Approved assistance animals are not required to wear an identification vest or harness.

If DSS finds the presence of an assistance animal reasonable in one location, e.g., housing, this does not mean it is reasonable for an individual to take the animal to other University buildings/facilities, e.g. the Library, classrooms, or athletic events.

See the section on Owner Responsibilities and Removal of Animals for more information.

Questions University Faculty/Staff Can Ask

If University faculty/staff have determined an animal is not a service animal or service animal in training, faculty/staff can ask the following question to determine if an animal is an assistance animal:

  1. Has DSS determined that this animal is an assistance animal that may be present as a reasonable accommodation?

If an individual answers yes, University faculty/staff should not ask any subsequent questions, but may contact DSS at (940) 898-3835 to verify the information. If an individual answers no, this animal could be a therapy animal or pet. Review the sections on these animals for additional information.

If the individual answers no, but would like the animal to be considered an assistance animal, University faculty/staff should refer the person to DSS at (940) 898-3835.

See the section on Owner Responsibilities and Removal of Animals for more information.

V.  Pets

Pets are only permitted in outdoor, public areas of TWU. Pets are not permitted in TWU buildings or facilities or at TWU events except on designated days.

 

See the section on Owner Responsibilities and Removal of Animals for more information.

VI. Owner Responsibilities and Removal of Animals

 

The University is not responsible for the custody or care of a service dog, service dog in training, assistance animal (emotional support animal), or program animal.

Owners/handlers must:

  • Be in control of their animals at all times, e.g. not allow the animal to run at large, bark, growl, snap, lunge, or bite.
  • Keep animals in a carrier or controlled by a leash or harness, with the following exceptions: 1) when an animal is in the owner’s room in University Housing; 2) If an individual’s disability precludes the use of a restraint or 3) if a service dog needs to be off leash to do its job (e.g., a dog trained to enter a space to check if there are threats and then return and signal to an owner that it is safe to enter).
  • Clean up after and properly dispose of animal waste in a safe and sanitary manner.
  • Be responsible for the cost of any damages caused by the animal.
  • Follow city, county, and state ordinances/laws or regulations pertaining to licensing, vaccination, and other requirements for animals.

Owners/handlers may be required to follow additional requirements in particular settings, e.g., University Housing, classrooms, or the work environment.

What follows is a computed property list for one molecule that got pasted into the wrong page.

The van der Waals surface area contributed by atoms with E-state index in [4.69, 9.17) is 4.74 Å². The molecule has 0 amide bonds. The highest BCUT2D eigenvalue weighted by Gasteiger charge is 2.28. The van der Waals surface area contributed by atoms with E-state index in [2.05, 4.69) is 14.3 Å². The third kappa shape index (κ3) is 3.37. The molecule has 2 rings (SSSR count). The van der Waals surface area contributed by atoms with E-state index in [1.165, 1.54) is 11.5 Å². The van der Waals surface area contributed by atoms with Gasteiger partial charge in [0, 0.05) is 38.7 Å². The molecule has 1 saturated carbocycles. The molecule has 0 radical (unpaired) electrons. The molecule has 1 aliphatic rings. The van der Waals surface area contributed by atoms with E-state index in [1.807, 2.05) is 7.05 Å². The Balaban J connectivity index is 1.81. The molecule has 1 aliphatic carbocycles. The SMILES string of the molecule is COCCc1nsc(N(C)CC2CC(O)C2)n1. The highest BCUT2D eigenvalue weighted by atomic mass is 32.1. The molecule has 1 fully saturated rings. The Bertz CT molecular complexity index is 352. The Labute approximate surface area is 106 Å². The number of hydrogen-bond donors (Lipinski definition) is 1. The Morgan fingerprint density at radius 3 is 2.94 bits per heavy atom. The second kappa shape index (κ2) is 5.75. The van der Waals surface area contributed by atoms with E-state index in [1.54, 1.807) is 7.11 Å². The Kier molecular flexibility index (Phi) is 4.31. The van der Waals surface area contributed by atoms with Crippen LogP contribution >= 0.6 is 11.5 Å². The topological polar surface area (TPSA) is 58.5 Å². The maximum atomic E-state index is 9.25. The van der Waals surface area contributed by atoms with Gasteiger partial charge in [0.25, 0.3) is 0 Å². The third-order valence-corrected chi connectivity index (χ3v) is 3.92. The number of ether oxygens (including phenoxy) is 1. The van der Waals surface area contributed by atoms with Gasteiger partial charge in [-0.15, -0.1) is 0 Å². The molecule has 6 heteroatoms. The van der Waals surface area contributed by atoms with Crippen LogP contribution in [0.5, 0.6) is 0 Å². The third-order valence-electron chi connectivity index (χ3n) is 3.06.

University faculty/staff may ask that animals be removed from campus under the following circumstances:

  • The animal is in a University building and does not meet the definition of a service dog, service dog in training, assistance animal (emotional support animal), or program animal.
  • The animal poses a direct threat to the health or safety of others or causes substantial property damage.
  • The animal or its presence creates an unmanageable disturbance or interference with the University community.
  • The animal’s presence results in a fundamental alteration of a University program.
  • An owner/handler does not comply with the responsibilities listed above.

Depending on the circumstances, an animal may be excluded from campus on a permanent basis.

For service dogs, unless there is a threat to health or safety, University faculty/staff should provide the individual an opportunity to bring the dog under control. For more information about service dogs or assistance animals, please contact DSS at (940) 898-3835.

If an owner/handler refuses to remove an animal from a TWU building or authorized event, University faculty/staff may request assistance from the building manager or the individual(s) in charge of the event.

If there is an issue concerning safety due to an animal, contact the Texas Woman's University Department of Public Safety at 940-898-2911.  If an individual believes the removal or exclusion of a service dog or assistance animal was in violation of the ADA or other law/policy, they may contact the University’s ADA Coordinator at 940.898.3615 to review that decision or file a complaint with the Office of Civility and Community.

 

 

 

Details

Article ID: 40119
Created
Wed 10/4/17 4:56 PM
Modified
Tue 1/12/21 10:19 AM